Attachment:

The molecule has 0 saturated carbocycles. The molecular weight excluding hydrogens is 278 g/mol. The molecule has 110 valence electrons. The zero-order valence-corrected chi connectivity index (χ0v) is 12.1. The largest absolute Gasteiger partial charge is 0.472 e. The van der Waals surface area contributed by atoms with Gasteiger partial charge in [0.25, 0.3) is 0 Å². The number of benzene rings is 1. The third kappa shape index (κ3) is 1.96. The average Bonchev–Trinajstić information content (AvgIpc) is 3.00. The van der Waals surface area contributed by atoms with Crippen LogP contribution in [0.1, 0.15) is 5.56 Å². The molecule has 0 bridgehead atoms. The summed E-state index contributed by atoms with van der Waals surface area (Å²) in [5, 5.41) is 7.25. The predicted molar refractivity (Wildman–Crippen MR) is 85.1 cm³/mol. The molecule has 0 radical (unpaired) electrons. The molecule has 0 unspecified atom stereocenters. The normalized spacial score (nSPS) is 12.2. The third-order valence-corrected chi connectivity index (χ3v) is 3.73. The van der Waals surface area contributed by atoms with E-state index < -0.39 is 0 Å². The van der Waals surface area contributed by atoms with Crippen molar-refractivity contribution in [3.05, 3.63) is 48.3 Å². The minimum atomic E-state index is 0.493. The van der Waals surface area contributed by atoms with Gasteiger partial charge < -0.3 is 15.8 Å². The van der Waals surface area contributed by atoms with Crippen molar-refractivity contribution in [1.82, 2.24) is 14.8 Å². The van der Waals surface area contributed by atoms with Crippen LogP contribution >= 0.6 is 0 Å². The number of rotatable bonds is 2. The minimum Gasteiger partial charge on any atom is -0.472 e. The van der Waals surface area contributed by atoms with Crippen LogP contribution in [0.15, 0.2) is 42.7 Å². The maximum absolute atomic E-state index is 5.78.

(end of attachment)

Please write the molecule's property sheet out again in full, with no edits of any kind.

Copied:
The molecule has 0 saturated carbocycles. The molecular weight excluding hydrogens is 278 g/mol. The molecule has 110 valence electrons. The zero-order valence-corrected chi connectivity index (χ0v) is 12.1. The largest absolute Gasteiger partial charge is 0.472 e. The van der Waals surface area contributed by atoms with Gasteiger partial charge in [0.25, 0.3) is 0 Å². The number of benzene rings is 1. The third kappa shape index (κ3) is 1.96. The average Bonchev–Trinajstić information content (AvgIpc) is 3.00. The van der Waals surface area contributed by atoms with Crippen LogP contribution in [0.1, 0.15) is 5.56 Å². The molecule has 0 bridgehead atoms. The summed E-state index contributed by atoms with van der Waals surface area (Å²) in [5, 5.41) is 7.25. The predicted molar refractivity (Wildman–Crippen MR) is 85.1 cm³/mol. The molecule has 0 radical (unpaired) electrons. The molecule has 0 unspecified atom stereocenters. The normalized spacial score (nSPS) is 12.2. The third-order valence-corrected chi connectivity index (χ3v) is 3.73. The van der Waals surface area contributed by atoms with E-state index < -0.39 is 0 Å². The van der Waals surface area contributed by atoms with Crippen molar-refractivity contribution in [3.05, 3.63) is 48.3 Å². The minimum atomic E-state index is 0.493. The van der Waals surface area contributed by atoms with Gasteiger partial charge < -0.3 is 15.8 Å². The van der Waals surface area contributed by atoms with Crippen molar-refractivity contribution in [1.82, 2.24) is 14.8 Å². The van der Waals surface area contributed by atoms with Crippen LogP contribution >= 0.6 is 0 Å². The number of rotatable bonds is 2. The minimum Gasteiger partial charge on any atom is -0.472 e. The van der Waals surface area contributed by atoms with Crippen LogP contribution in [0.15, 0.2) is 42.7 Å². The maximum absolute atomic E-state index is 5.78.